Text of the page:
The credit to this awesome Odisha temple information goes to Vijayakumar Gaari Abbaayi Karthik. Here is the link to the original post as a Facebook note
On occasion of Odisha Day – Utkal Diwas posting details of some Shiva Temples in Odisha.
Bhubaneshwar the capital itself, is named after Lord Shiva, Tribhuvaneshwar, meaning Lord of the 3 Worlds. Bhubaneshwar is also called as the Temple City, due to the large number of Temples, and a majority of them are dedicated to Lord Shiva. One of Bhubaneshwar’s older names is Ekamra, referring to the One Mango tree, under which Lord Shiva often meditated.
There are at least 30-40 Shiva Temples in Bhubaneshwar still existing, of which Lingaraja, Mukteswar, Parasurameswar are the more well known. Of all the temples in Bhubaneshwar the Lingaraja Temple is the most prominent one, with it’s 180 ft tall tower
Lingaraj Temple represents the best of the Kalinga style of architecture too, built in the traditional Deula manner.Temples in Kalinga architecture have 4 parts-Vimana(Sanctum Sanctorum),Jagmohana(Assembly Hall),Natamandira(Festival Hall) and Bhoga Mandap
Lingaraja Temple dates back to around late 11th century, mostly built by kings from the Somavamsa, with later additions by the Ganga rulers. Jajati Keshari was believed to have built the Lingaraja Temple during the 11th Century, and it is the largest in Bhubaneshwar. The Lingaraja Temple is built mainly with sandstone, and follows the typical Kalinga style with a Vimana, Jagmohana, Nata Mandira. While essentially Shaivite, under the Ganga Rulers, certain elements of Vaishnavism were also introduced in the Lingaraj Temple. During the reign of the Ganga rulers, the deity in Lingaraja Temple was worshipped as Harihara, representing both Shiva and Vishnu. The Bindusagar Tank near Lingaraja Temple is believed to contain drops of all major rivers in India
The central tower or Gopuram of the Lingaraja Temple, that can be seen from a distance
The interiors of the Lingaraja Temple, in Bhubaneshwar here
Not a very well known one, but worth a visit is the Ashthashambu Siva temple in Bhubaneshwar, 8 temple complex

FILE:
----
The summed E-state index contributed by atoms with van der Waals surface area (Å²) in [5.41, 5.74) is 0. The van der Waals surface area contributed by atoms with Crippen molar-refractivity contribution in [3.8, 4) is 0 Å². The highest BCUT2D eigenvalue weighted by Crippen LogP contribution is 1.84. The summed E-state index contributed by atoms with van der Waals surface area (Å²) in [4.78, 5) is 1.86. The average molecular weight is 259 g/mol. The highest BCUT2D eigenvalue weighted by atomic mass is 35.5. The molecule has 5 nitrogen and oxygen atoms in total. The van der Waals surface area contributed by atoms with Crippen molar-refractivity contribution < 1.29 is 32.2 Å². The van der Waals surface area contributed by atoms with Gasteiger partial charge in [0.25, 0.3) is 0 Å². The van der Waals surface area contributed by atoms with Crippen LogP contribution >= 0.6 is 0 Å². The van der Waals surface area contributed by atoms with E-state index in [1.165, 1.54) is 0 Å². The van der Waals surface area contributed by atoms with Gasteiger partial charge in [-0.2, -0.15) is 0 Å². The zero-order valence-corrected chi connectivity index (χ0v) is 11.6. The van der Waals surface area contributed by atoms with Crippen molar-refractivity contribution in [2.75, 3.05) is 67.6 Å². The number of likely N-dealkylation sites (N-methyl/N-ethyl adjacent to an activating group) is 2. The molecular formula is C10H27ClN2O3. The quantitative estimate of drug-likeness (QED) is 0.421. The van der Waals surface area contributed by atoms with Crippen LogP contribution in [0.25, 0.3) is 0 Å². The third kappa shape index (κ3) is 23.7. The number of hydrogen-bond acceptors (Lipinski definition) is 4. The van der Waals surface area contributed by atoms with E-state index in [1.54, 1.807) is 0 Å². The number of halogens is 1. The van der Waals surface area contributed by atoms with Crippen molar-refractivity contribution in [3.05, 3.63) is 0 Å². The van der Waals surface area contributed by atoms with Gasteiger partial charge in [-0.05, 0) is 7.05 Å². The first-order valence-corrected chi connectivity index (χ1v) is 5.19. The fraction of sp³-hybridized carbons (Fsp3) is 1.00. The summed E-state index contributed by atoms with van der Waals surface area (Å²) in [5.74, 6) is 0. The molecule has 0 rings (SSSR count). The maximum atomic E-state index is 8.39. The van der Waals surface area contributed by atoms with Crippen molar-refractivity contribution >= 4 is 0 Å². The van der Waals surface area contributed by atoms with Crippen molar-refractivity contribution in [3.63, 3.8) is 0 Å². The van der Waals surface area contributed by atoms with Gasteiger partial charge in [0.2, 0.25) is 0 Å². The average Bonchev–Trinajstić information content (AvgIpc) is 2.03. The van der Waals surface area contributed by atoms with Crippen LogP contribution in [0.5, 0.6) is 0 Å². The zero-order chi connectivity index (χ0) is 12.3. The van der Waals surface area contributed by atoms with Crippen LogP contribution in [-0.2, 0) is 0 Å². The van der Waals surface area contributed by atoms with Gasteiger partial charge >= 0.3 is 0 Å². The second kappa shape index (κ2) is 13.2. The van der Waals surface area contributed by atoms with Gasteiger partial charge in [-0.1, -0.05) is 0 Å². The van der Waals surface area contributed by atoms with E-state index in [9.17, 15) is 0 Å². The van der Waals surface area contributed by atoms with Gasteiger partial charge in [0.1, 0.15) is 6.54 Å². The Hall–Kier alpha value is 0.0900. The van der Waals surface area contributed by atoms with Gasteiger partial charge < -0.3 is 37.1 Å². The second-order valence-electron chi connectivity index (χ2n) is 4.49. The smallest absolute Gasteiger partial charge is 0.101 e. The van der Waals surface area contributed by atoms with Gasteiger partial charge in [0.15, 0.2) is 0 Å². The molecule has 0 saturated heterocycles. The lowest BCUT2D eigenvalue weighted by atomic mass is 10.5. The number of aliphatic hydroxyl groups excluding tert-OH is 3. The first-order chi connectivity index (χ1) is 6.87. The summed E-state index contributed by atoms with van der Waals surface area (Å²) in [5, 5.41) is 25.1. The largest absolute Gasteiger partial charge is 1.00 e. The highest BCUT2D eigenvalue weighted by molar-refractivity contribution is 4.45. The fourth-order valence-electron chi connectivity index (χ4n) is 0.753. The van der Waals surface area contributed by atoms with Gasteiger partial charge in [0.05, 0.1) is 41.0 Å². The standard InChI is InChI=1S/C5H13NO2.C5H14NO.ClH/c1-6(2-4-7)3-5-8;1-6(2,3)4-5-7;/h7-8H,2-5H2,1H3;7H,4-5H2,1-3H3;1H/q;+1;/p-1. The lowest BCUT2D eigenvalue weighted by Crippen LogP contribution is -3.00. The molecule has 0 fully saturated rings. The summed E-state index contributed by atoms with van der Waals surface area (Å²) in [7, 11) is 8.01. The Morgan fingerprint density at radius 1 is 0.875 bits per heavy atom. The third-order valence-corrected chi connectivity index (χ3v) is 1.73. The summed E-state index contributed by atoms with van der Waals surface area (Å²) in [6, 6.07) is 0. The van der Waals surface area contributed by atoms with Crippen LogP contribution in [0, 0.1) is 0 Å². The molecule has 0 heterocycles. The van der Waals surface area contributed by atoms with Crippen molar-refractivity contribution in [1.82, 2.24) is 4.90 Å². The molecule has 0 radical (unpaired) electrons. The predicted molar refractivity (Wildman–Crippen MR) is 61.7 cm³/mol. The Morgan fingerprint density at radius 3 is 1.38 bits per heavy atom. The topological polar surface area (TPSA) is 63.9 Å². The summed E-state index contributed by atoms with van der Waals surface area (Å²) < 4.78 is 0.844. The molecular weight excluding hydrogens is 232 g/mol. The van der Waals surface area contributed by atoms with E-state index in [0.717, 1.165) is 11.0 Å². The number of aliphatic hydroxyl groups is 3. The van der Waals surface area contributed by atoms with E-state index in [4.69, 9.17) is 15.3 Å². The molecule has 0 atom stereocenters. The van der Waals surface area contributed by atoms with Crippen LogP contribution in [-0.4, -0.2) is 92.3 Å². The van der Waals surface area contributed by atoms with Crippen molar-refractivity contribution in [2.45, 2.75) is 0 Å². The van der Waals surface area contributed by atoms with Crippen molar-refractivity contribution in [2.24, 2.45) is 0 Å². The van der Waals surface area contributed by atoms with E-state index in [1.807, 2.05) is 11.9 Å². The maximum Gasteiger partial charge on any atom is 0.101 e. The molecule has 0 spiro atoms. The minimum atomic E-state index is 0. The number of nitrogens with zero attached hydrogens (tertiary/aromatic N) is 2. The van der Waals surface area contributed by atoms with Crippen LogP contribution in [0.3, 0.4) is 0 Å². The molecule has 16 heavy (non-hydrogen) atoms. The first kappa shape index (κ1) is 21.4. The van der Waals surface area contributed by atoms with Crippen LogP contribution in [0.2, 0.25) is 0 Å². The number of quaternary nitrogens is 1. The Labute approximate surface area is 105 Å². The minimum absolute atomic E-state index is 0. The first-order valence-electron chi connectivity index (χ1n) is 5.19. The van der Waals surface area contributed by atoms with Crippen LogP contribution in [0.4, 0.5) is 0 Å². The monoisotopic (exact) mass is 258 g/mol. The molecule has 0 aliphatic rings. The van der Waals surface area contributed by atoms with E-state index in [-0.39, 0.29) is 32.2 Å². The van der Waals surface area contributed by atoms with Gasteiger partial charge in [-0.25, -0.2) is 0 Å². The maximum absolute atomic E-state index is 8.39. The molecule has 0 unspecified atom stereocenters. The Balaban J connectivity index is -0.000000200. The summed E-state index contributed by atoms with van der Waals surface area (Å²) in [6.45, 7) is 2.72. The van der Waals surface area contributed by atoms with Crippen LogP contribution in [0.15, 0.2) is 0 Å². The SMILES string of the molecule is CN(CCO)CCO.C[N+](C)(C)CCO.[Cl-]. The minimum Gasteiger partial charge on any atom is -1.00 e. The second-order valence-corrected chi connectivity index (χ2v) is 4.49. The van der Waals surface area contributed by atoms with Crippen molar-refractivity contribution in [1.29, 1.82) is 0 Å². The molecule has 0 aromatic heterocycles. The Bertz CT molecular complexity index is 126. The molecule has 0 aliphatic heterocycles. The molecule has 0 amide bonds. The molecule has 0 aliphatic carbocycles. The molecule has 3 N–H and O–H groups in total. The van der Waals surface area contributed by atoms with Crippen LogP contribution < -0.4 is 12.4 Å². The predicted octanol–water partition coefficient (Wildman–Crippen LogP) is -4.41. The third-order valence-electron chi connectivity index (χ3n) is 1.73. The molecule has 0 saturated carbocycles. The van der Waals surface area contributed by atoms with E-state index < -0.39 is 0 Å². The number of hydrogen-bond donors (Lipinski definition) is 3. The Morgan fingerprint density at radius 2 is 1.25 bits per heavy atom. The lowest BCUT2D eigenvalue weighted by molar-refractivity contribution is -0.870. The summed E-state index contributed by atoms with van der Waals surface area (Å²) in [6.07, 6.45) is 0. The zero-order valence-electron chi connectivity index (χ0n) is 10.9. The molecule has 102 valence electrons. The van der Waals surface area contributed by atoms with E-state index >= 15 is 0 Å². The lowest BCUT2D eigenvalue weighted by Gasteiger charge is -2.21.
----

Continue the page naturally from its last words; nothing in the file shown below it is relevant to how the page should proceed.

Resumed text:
The next largest Shiva Temple in Bhubaneshwar is the Mukteswara Temple, known for it’s architecture
Another view of the Mukteswara Temple, Bhubaneshwar, Shiva here is worshiped as the giver of Mukti
Full view of Mukteshwara Temple, Bhubaneshwar, notice the sculpture and carvings here
The carvings inside the Mukteshwara Temple, they do need better maintenance though
Parasurameshwar Temple in Bhubaneshwar, dedicated to Lord Shiva, is the oldest dating back to 8th century
The main tower of the Parashurameshwar Temple at Bhubaneshwar, again notice the carvings here
Like most other temples in Odisha, the Parashurameshwar Temple has very elaborate carvings like this
Parashurameshwar Temple so gets it’s name as it’s believed Parashuram did penace to Lord Shiva here.
The Parashurameshwar Temple was also one of the earliest to depict Durga in the Mahishasur Mardini form
One very unique Shiva Temple in Odisha is the Leaning Temple at Huma in Sambalpur district
No one is sure why the main tower of the Shiva Temple at Huma, in Sambalpur dist leans, reason not found yet
Brahmeswara Temple at Bhubaneshwar, again dating back to end of 9th century, built in a more pyramid structure
Indralath temple at Bolangir, so called as Indra was believed to have worshiped Lord Shiva here, built with bricks
Kapileshwara Temple on outskirts of Bhubaneshwar, often believed to be a twin to Lingaraja Temple
Kapileswara is believed to be the birthplace of Sage Kapila, and the Lord here is worshiped as Kapileswara Siva
Rajarani Temple in Bhubaneshwar, dedicated to Lord Shiva, but there are no idols of any deity inside the sanctum
Again like most ancient temples in Odisha, the Rajarani Temple is famous for it’s carvings of Nayikas on the walls
Gupteshwar Cave Temple in Koraput, is one of the more well known ones, with the idol located in a limestone cave.